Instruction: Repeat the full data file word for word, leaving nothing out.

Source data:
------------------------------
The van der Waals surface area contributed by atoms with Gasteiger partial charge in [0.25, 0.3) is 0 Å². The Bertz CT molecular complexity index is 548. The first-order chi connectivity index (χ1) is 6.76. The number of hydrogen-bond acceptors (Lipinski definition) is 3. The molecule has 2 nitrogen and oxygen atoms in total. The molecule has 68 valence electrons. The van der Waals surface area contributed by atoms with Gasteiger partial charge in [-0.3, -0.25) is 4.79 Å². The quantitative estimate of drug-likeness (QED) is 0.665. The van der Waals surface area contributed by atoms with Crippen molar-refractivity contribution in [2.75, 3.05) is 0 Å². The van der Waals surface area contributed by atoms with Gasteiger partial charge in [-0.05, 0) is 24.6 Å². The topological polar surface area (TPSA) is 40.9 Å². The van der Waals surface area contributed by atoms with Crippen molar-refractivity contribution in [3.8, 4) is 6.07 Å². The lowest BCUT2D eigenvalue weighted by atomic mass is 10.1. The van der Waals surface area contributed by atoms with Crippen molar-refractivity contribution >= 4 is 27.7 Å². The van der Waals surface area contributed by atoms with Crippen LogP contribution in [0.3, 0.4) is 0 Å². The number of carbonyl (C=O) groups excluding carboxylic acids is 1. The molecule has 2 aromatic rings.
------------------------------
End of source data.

The van der Waals surface area contributed by atoms with Gasteiger partial charge in [0.25, 0.3) is 0 Å². The Bertz CT molecular complexity index is 548. The first-order chi connectivity index (χ1) is 6.76. The number of hydrogen-bond acceptors (Lipinski definition) is 3. The molecule has 2 nitrogen and oxygen atoms in total. The molecule has 68 valence electrons. The van der Waals surface area contributed by atoms with Gasteiger partial charge in [-0.3, -0.25) is 4.79 Å². The quantitative estimate of drug-likeness (QED) is 0.665. The van der Waals surface area contributed by atoms with Crippen molar-refractivity contribution in [2.75, 3.05) is 0 Å². The van der Waals surface area contributed by atoms with Gasteiger partial charge in [-0.05, 0) is 24.6 Å². The topological polar surface area (TPSA) is 40.9 Å². The van der Waals surface area contributed by atoms with Crippen molar-refractivity contribution in [3.8, 4) is 6.07 Å². The lowest BCUT2D eigenvalue weighted by atomic mass is 10.1. The van der Waals surface area contributed by atoms with Crippen molar-refractivity contribution >= 4 is 27.7 Å². The van der Waals surface area contributed by atoms with Crippen LogP contribution in [0.3, 0.4) is 0 Å². The number of carbonyl (C=O) groups excluding carboxylic acids is 1. The molecule has 2 aromatic rings.